Imagine being in the water with an 8 foot, 300 pound fish having a torpedo shaped, armor-plated body and the head of an alligator – complete with the teeth. If you’ve ever been swimming in Central Texas lakes or rivers, you’ve lived that scenario.

The alligator gar is a prehistoric fish that has been swimming through area waters since before mammoths were splashing around, and although they are menacing to look at, they’re pretty laid back creatures – especially when it comes to interacting with people.

In fact, there’s not a documented case I could find of an alligator gar attacking a human. That’s not to say there aren’t gar-related injuries, but that usually occurs when people catch one and try to handle it without taking precautions. Not only can their teeth cause damage, but their scales are extremely thick and sharp, and grabbing one by the tail bare-handed is a mistake that will usually leave an angler in need of a first-aid kit.

Most of us grew up looking down on gar, because the story goes that when a gar shows up where you’re fishing, it’s time to move to another spot. They supposedly run off bass, crappie, and other game fish species, sending them away in a panic toward open water.

The truth is, I’ve caught fish before, during, and after seeing a gar prowling through my fishing hole. They have little or no impact on the majority of fish in an area. Plus, if you’re fortunate enough to trick one into hitting your bait (and successfully set the hook into its bony mouth), you’re in for a whopper of a fight.

Bow fishing is one way to catch gar, but if you’re using a rod and reel setup, you’ll want to use rigging like you would for saltwater fishing, including steel leaders to keep your line from being snapped by the fish’s sharp choppers. A good way to catch them is to hook a chunk of cut carp onto a circle hook and either fish it on the bottom or suspended slightly off the bottom. Gar will typically take a bait and swim with it for a while before swallowing it, and they’re a wary fish – any sign of trouble and they’ll quickly spit the bait and move on.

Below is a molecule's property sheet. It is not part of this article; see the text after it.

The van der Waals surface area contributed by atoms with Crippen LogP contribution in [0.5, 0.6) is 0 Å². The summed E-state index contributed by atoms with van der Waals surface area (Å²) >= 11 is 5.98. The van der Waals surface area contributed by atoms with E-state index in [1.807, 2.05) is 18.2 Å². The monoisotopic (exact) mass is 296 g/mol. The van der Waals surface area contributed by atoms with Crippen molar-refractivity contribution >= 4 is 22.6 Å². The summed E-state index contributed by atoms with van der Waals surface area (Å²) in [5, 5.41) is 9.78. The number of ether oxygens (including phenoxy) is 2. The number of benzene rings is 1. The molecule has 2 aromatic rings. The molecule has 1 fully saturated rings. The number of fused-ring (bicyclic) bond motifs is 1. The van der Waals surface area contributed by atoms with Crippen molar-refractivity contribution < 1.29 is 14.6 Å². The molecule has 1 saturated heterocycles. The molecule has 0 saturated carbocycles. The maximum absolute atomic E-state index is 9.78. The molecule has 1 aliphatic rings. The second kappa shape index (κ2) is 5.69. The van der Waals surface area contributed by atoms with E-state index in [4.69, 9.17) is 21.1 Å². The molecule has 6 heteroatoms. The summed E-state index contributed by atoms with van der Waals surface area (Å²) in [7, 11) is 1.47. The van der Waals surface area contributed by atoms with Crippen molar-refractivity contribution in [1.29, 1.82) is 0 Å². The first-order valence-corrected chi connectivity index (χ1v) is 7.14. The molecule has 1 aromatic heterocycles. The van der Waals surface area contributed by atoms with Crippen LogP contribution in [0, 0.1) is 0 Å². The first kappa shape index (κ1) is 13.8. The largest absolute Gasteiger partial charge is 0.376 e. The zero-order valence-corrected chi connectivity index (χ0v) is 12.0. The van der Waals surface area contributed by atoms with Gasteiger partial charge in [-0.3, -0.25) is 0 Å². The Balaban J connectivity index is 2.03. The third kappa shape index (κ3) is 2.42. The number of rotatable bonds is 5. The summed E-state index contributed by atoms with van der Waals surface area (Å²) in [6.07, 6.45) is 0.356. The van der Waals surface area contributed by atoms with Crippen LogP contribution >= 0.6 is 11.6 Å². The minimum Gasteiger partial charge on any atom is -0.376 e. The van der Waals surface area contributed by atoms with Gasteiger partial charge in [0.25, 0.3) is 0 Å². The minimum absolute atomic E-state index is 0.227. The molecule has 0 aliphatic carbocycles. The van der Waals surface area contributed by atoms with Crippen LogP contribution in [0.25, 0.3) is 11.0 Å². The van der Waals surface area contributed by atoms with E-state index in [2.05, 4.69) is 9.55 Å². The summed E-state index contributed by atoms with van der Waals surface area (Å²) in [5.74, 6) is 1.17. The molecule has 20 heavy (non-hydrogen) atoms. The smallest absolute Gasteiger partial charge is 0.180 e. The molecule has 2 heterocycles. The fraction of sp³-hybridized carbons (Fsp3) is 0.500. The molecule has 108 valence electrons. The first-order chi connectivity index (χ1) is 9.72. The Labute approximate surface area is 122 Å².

There’s a limit of one alligator gar per day with no minimum length limit in Texas. Bow fishing, rod and reel, and jug lines are all legal methods.

I’ve never eaten gar (as far as I know), but people who have tell me the meat is similar to striped bass and catfish. It’s white, firm, and mild tasting, and the hardest part of eating gar is cleaning the fish – cutting through the armor-like bony scales will put a filet knife to the test.

The alligator gar is Texas’ largest freshwater fish as well as the most misunderstood because of its ferocious appearance. But gar, like sharks in the ocean, provide a valuable service for river and lake ecosystems by keeping other species’ populations in check and helping to maintain a balance. They primarily feed on rough fish like carp and drum, and have little or no negative impacts on bass, crappie, catfish, and other fish prized by anglers.


Summer temperatures seem to be socking in, but that doesn’t mean you have to put your fishing gear away until things cool off. Granted, fishing during the midday heat is tough, but the best fishing during summer months comes at dusk and dawn, as well as overnight.

A lot of Central Texas anglers are reporting excellent catches, including Willie Davis, who has been hauling in good numbers of big catfish on the Bosque River, including a 36.1 pound blue cat caught using a live bluegill near the spillway. Look for his story in next Sunday’s Tribune-Herald outdoor column.

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